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Publication numberUS3509553 A
Publication typeGrant
Publication dateApr 28, 1970
Filing dateMar 28, 1966
Priority dateMar 30, 1965
Also published asDE1499789A1
Publication numberUS 3509553 A, US 3509553A, US-A-3509553, US3509553 A, US3509553A
InventorsKrijnen Johannes M N
Original AssigneePhilips Corp
Export CitationBiBTeX, EndNote, RefMan
External Links: USPTO, USPTO Assignment, Espacenet
Random access storage device utilizing flexible magnetic disc records
US 3509553 A
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Description  (OCR text may contain errors)

April 28', 19.70v

MAGNETIC DISC RECORDS Filed March 28. 1966 5 Sheets-Sheet 2 ATTORNY April 28 '14970 J, M; N. KRIJNEN l 3'509553 RANDOM ACACESS STORAGE DEVICE UTILIZING FLEXIBLE MAGNETIC DISC RECORDS Filed March 28, 1966 5 Sheets-Sheet 3 INVENTOR. JOHANNES M. N. KRIJNEN ATTORNEY l April ze.,` 1970 J M. N`KR,JNEN 3,509,553

RANDOM ACCESS TORAGE DEVICE UTILIZING FLEXIBLE med naz-cn 25. 1955 MAGNETIC DISC RECORDS 5 5115555411555 4 FIG. 8

INVENTOR. JOHANNES M. N. KRIJNEN ATTORNEY April 28, 1970 .M. LK-RIJNEN 3,509,553

RANDOM ACCES TOR DEVICE UTILIZING FLEXIBLE MAGNE DISC RECORDS Filed March 28. 1966 5 Sheets-Sheet 5 INVENTOR. JOHANNES M. N. KRIJNEN ATTORNEY United States Patent O U.S. Cl. Mtl-174.1 4 Claims ABSTRACT F THE DISCLOSURE Axially mounted, flexible recording discs are arranged so that the distance lbetween any two discs is less than the thickness of the transducer. The flexibility of the discs enables the discs to adapt themselves to the position of the transducer thereby decreasing the need for precise positioning mechanisms.

This invention relates to a data storage device comprising a plurality of information storing discs rotatably mounted along a common axis and having at least one writing or recording and/or reading head mounted to be moved both axially and radially of said discs. These discs may be provided with a storage material which generally consists of magnetizable particles; which material may be covered with a non-magnetic coating.

Such data storage devices, normally called disc storages, are known in several forms. In these prior devices, the discs are co-axially mounted with an equal spacing distance between them that is so large that the recording and/or reading head can move freely between two discs Iwithout contacting either disc. Also the discs themselves are very rigidly constructed in order to warrant accurate positioning of the disc with respect to the recording and/or reading head. Thus, the construction and mounting of the discs has to be very stable and consequently rather heavy. The very accurate positioning of the recording and/or reading head with respect to the discs makes it necessary that the head is controlled with an extremely high accuracy in its axial movements with respect to the discs. Though it is possible to make the head self-adjusting with respect to the discs by using an air-cushioned or oating head, this only allows for a very restricted adjustment, so that the driving mechanism for the head and the mechanical construction of the head itself still have to be very accurate and consequently expensive.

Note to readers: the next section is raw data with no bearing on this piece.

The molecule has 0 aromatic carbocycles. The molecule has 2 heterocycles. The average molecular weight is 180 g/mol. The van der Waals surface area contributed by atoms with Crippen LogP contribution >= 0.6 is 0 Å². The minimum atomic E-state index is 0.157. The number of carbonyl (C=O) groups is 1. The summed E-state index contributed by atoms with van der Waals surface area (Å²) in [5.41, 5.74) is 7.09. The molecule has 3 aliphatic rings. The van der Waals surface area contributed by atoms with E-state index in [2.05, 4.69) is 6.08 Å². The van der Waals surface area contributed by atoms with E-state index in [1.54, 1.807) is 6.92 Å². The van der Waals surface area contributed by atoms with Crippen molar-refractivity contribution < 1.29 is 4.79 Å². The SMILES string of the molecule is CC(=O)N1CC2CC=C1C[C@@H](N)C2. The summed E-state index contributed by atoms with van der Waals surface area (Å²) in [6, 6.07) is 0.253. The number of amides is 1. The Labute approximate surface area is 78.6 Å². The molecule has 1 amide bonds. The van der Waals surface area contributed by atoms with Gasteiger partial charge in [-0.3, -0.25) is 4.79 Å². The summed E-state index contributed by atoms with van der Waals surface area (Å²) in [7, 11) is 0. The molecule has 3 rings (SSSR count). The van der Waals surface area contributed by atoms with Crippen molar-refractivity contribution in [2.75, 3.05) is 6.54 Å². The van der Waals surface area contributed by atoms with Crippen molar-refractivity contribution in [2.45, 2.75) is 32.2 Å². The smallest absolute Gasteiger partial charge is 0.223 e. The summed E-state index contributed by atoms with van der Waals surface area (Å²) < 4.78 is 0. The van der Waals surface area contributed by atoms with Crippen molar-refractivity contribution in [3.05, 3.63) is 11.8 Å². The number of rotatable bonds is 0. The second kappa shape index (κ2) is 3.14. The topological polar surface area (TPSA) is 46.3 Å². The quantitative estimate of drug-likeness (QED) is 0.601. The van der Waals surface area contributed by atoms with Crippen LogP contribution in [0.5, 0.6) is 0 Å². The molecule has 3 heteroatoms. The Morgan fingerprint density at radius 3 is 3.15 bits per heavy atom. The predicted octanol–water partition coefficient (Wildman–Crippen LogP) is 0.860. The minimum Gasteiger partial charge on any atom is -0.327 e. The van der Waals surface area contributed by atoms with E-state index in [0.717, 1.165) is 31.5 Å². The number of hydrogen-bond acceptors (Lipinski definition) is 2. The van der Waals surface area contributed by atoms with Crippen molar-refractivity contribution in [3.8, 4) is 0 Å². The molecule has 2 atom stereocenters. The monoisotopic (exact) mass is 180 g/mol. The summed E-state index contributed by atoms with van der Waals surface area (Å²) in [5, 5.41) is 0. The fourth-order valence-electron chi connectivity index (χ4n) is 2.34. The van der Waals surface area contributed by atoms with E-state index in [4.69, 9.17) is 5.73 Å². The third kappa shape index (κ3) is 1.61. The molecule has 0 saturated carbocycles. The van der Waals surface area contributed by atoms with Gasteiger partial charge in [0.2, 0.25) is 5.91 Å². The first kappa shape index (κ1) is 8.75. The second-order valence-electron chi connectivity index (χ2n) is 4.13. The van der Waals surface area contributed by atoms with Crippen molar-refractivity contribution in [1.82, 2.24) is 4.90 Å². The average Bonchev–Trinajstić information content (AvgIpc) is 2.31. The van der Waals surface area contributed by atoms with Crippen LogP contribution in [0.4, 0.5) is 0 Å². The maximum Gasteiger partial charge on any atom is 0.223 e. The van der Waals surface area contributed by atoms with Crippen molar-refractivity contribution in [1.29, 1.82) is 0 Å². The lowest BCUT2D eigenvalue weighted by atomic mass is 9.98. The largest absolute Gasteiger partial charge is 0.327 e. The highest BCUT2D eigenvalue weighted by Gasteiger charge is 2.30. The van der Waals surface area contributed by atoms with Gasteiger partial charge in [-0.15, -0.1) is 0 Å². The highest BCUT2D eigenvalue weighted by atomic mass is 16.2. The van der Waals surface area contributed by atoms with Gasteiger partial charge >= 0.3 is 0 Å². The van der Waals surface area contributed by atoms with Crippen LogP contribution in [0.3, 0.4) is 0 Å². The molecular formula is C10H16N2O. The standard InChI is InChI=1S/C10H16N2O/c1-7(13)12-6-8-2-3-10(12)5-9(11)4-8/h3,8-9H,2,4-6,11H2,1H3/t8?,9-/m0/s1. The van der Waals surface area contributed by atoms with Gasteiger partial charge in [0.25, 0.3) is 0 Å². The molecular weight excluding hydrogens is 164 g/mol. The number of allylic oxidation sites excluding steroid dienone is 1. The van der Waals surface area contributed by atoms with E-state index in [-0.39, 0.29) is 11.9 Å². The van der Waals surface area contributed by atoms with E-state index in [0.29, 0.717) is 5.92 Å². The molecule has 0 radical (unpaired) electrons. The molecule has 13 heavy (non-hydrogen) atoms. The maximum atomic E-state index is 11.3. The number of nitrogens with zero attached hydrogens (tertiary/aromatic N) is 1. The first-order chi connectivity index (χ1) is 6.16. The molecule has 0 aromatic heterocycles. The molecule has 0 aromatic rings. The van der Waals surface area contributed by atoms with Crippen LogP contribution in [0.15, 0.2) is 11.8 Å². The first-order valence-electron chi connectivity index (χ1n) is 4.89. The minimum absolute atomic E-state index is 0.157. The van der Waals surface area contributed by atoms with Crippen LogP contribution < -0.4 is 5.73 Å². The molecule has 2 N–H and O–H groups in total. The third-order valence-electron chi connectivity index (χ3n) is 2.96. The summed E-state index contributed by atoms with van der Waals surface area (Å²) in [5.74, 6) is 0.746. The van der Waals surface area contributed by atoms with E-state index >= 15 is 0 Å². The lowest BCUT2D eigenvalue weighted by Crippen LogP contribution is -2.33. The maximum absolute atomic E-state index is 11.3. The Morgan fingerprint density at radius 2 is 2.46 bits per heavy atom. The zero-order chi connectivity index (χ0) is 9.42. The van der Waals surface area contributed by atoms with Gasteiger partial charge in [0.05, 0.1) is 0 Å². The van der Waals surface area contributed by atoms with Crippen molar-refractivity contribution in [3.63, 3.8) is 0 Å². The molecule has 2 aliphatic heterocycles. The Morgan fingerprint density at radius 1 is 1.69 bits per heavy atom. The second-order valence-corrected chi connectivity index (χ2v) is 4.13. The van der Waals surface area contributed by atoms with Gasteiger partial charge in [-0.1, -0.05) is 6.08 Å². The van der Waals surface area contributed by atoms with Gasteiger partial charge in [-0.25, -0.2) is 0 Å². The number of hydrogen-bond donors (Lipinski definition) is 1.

A very important feature of disc storage devices is that they have a random access. This means that the recording and/ or reading head from a first position in which it cooperates with a storage part of a disc, can be brought into cooperation with another storage part of another disc without having to move along all the information tracks present betwen these two desired storage parts, as would be the case in tape storage devices. Thus a short access time is of great importance; that is, a short average time is necessary for letting the head switch over from a irst random position in which it can carry out writing and/or reading activities to another random position in which it cooperates with another part of the disc storage.

The average access time increases with the axial and radial dimensions of the region which has to be served by a single reading and/or recording head. On the other hand, the capacity of such a region increases with these dimensions, or the volume of the space increases which is taken up by such region of the storage device.

3,509,553 Patented Apr'. 28, 1970 ICC Accordingly, it is an object of this invention to provide a disc storage device having a large capacity in a relatively small volume.

Another object is to provide such a storage device with a relatively short access time in such a large capacity with a single recording and/or reading head of simple, light and inexpensive construction.

A further object is to provide such a storage device with Very simple means to x accurately the position ofthe recording and/or reading head with respect to a chosen disc.

The above objects are attained according to this invention by employing discs of flexible material which are mounted axially closer together than the greatest thickness of the recording and/or reading head, which head wedges itself between the flexible discs. Such flexibility of the discs enables them to adjust themselves to the position of the recovering and/or reading head, which fact simplies the construction of the mechanism for moving the head axially of the discs, because its movements do not now have to be so accurate as is the case for the rigid discs which cannot adjust themselves. Also a very large increase of capacity of the storage device per unit volume is obtained in that the discs are mounted closer together and because they are exible, they may be considerably thinner than the rigid discs used up until now. Thus the number of discs that can be mounted in a certain length of axis is consequently very considerably increased. For example, in a practically usable and commercial disc stor age device, the distance between the centers of two adjacent discs is in the order of live centimeters whereas in the present invention a distance in the order of only two millimeters can be used, that is of about one twenty-lilith of the space.